You Can Be Right or You Can Be Successful


I recently had lunch with one of my friends and we spoke about some issues that one of his teams was having. As a new team, they were still in the storming and norming stages and they were having some fairly heated discussions around some philosophical issues of software development. For those not familiar with software development you might think there is not really anything to get all worked up about, in which case you would be surprised at the level of intensity some folks have. The discussions the team was having bordered on “a holy war” and there appeared to be little hope for compromise.

I asked my friend a simple question, “would you rather be right or be successful?” This question is one I like to use and is a variation of the quote “you can be right or you can be happy” which I have, until I did the research for this blog, incorrectly attributed to Dr. Phil McGraw (for those who care, the quote is from Gerald Jampolsky). Basically, there are times when we can be right and we can be happy but often we have to make a choice. The same applies to success at work. There are times when we can have it all, but sometimes we need to choose whether we wish to be right or effective.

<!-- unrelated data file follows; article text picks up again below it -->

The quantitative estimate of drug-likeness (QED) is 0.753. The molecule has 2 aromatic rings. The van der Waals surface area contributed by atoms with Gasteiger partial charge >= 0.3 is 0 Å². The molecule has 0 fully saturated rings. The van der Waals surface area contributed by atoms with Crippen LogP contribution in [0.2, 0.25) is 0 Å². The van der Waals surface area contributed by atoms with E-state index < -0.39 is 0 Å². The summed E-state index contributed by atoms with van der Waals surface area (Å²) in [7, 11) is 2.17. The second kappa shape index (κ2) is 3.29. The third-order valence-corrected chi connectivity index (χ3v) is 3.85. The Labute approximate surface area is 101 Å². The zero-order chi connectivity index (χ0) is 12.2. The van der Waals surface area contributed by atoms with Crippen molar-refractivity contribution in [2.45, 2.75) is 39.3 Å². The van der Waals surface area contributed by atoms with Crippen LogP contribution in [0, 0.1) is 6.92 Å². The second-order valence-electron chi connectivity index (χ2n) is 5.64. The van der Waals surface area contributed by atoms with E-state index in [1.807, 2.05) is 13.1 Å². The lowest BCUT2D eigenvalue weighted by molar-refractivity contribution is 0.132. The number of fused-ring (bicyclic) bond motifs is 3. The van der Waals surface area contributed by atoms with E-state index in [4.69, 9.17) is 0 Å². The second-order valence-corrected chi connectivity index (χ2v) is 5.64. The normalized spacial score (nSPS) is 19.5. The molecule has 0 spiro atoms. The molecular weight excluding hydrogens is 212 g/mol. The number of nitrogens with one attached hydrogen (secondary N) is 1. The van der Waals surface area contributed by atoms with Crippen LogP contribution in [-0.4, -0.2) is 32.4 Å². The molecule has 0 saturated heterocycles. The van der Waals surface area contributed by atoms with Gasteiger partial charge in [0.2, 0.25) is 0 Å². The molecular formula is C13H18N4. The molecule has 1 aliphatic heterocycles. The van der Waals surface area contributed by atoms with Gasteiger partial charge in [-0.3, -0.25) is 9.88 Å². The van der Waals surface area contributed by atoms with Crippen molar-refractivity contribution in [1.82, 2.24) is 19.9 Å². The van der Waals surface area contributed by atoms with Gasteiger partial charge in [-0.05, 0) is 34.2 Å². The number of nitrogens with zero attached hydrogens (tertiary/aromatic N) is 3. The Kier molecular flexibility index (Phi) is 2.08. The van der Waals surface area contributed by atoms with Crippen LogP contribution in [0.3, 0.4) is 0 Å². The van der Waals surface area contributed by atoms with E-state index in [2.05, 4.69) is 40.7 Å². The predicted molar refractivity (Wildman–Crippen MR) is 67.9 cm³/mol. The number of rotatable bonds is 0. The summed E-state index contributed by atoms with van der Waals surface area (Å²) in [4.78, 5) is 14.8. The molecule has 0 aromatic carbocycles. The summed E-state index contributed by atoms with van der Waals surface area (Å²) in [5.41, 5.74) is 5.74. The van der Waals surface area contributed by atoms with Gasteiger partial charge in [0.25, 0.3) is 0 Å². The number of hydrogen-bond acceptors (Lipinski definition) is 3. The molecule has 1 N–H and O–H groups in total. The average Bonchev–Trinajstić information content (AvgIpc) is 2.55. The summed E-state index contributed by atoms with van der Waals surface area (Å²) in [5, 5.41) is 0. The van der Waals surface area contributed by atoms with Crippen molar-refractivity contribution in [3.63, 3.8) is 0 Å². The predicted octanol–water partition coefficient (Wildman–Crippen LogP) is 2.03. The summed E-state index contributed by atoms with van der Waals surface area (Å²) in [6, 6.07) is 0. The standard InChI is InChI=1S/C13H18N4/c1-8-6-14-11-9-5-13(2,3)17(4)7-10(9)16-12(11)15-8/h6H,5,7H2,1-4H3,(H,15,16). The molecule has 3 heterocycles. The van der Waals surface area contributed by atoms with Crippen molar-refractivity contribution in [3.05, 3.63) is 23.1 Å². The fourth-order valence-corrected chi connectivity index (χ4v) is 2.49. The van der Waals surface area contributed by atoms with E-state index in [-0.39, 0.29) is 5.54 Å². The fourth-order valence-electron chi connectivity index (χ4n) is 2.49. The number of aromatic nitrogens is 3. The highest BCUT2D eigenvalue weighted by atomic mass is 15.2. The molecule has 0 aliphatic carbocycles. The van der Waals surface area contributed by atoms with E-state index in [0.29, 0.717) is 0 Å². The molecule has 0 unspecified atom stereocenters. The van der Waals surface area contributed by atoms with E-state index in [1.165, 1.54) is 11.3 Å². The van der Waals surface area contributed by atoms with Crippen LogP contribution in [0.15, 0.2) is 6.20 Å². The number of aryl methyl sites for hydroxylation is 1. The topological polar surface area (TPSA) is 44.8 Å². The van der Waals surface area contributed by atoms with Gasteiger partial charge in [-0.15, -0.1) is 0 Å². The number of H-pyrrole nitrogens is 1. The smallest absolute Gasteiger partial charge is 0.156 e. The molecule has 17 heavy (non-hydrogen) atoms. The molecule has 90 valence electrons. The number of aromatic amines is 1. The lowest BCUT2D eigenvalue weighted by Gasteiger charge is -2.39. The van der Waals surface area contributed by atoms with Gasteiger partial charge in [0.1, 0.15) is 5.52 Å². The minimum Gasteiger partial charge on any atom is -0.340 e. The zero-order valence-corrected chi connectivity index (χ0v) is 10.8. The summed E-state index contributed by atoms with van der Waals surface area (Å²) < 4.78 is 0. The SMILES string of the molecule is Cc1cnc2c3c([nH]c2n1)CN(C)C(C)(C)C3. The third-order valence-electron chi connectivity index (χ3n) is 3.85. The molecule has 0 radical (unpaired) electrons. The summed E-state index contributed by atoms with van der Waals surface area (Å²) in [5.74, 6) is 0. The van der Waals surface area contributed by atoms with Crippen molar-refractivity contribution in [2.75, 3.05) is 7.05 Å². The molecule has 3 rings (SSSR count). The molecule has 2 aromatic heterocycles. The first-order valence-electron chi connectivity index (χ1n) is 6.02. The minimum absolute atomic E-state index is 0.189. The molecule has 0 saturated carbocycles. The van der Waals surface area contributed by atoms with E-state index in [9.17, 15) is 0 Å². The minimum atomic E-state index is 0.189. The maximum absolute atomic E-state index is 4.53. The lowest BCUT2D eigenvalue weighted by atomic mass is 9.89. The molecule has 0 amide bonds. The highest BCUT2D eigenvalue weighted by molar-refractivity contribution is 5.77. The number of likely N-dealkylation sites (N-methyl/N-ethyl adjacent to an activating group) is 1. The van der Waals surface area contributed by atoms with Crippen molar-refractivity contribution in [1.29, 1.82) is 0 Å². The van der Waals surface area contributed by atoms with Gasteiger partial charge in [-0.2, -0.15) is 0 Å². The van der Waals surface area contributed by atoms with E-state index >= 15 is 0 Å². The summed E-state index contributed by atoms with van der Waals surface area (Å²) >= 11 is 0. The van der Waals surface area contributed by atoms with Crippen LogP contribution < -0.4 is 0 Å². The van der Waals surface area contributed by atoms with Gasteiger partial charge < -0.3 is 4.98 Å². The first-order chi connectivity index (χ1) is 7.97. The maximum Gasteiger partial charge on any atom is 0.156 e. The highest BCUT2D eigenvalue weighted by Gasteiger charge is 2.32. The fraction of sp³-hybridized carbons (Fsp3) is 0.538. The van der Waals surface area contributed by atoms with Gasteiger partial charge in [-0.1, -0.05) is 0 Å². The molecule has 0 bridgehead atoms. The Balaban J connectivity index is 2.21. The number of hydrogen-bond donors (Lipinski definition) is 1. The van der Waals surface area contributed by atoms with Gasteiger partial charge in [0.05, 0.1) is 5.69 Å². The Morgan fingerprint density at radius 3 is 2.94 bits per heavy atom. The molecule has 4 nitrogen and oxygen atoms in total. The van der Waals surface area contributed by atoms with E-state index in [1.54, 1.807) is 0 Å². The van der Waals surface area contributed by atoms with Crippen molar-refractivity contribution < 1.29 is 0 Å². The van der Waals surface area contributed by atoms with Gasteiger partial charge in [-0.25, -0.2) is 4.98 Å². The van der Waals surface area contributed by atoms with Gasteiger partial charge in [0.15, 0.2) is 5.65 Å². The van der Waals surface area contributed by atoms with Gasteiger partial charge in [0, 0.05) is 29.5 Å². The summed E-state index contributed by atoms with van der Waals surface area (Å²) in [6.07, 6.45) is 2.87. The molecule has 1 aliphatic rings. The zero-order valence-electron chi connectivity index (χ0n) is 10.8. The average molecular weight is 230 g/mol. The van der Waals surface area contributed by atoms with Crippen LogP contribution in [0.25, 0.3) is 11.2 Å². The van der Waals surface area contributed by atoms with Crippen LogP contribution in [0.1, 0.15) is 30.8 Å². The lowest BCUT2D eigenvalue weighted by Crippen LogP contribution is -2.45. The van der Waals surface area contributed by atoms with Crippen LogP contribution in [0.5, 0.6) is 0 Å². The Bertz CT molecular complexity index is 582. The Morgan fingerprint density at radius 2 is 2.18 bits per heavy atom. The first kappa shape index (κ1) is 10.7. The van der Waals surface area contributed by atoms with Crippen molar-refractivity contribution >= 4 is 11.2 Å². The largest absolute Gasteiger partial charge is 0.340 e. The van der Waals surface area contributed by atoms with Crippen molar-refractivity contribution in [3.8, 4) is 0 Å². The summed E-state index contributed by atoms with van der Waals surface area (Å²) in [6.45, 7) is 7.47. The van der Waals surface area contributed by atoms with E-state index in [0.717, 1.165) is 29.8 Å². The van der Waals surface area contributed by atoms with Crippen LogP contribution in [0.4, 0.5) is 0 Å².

Recently there has been an outbreak of measles in the United States due to the fact that some parents have not been vaccinating their children. The reason these parents were not vaccinating was due to false science that has since been refuted. In other words, the truth is unequivocal; vaccines do not cause the reactions that anti-vaccination parents fear. These parents are 100% wrong.

Since these parents are 100% wrong and not vaccinating children can lead to adverse health issues in the community, it makes sense that public health officials would try to change the minds of the “anti-vaxxer” parents. They did try. Their first approach was to try and convince the parents by presenting the scientific facts. They theorized that by knowing the true facts, people would make the correct decisions. That effort failed. It seems that merely presenting facts did not change peoples’ minds.

succes04If presenting facts does not work, public health officials concluded the reason for the resistance was emotional and that emotional arguments would be more effective in convincing parents to vaccinate their children. That effort failed as well. (For a more details analysis see